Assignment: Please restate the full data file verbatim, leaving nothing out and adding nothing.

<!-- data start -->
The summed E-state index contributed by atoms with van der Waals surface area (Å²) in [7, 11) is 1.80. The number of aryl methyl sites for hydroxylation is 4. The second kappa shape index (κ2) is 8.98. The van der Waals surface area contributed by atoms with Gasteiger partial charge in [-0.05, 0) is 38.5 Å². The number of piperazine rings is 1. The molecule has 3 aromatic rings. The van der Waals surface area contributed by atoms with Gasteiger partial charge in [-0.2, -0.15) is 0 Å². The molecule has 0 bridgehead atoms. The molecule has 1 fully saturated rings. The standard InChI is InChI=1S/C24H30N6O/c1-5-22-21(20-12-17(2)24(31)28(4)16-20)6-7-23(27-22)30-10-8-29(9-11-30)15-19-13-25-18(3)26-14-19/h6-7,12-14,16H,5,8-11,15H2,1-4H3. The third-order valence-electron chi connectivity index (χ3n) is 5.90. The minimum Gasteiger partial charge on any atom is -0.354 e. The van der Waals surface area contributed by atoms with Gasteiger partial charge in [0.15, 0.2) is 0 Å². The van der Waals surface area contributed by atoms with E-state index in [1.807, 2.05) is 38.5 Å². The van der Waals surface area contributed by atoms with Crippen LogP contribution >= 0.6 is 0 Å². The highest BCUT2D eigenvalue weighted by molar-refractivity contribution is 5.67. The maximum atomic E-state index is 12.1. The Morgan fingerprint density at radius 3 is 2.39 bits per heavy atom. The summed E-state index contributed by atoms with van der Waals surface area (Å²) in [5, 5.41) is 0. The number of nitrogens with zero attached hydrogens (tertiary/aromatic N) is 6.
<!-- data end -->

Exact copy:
The summed E-state index contributed by atoms with van der Waals surface area (Å²) in [7, 11) is 1.80. The number of aryl methyl sites for hydroxylation is 4. The second kappa shape index (κ2) is 8.98. The van der Waals surface area contributed by atoms with Gasteiger partial charge in [-0.05, 0) is 38.5 Å². The number of piperazine rings is 1. The molecule has 3 aromatic rings. The van der Waals surface area contributed by atoms with Gasteiger partial charge in [-0.2, -0.15) is 0 Å². The molecule has 0 bridgehead atoms. The molecule has 1 fully saturated rings. The standard InChI is InChI=1S/C24H30N6O/c1-5-22-21(20-12-17(2)24(31)28(4)16-20)6-7-23(27-22)30-10-8-29(9-11-30)15-19-13-25-18(3)26-14-19/h6-7,12-14,16H,5,8-11,15H2,1-4H3. The third-order valence-electron chi connectivity index (χ3n) is 5.90. The minimum Gasteiger partial charge on any atom is -0.354 e. The van der Waals surface area contributed by atoms with Gasteiger partial charge in [0.15, 0.2) is 0 Å². The van der Waals surface area contributed by atoms with E-state index in [1.807, 2.05) is 38.5 Å². The van der Waals surface area contributed by atoms with Crippen LogP contribution >= 0.6 is 0 Å². The highest BCUT2D eigenvalue weighted by molar-refractivity contribution is 5.67. The maximum atomic E-state index is 12.1. The Morgan fingerprint density at radius 3 is 2.39 bits per heavy atom. The summed E-state index contributed by atoms with van der Waals surface area (Å²) in [5, 5.41) is 0. The number of nitrogens with zero attached hydrogens (tertiary/aromatic N) is 6.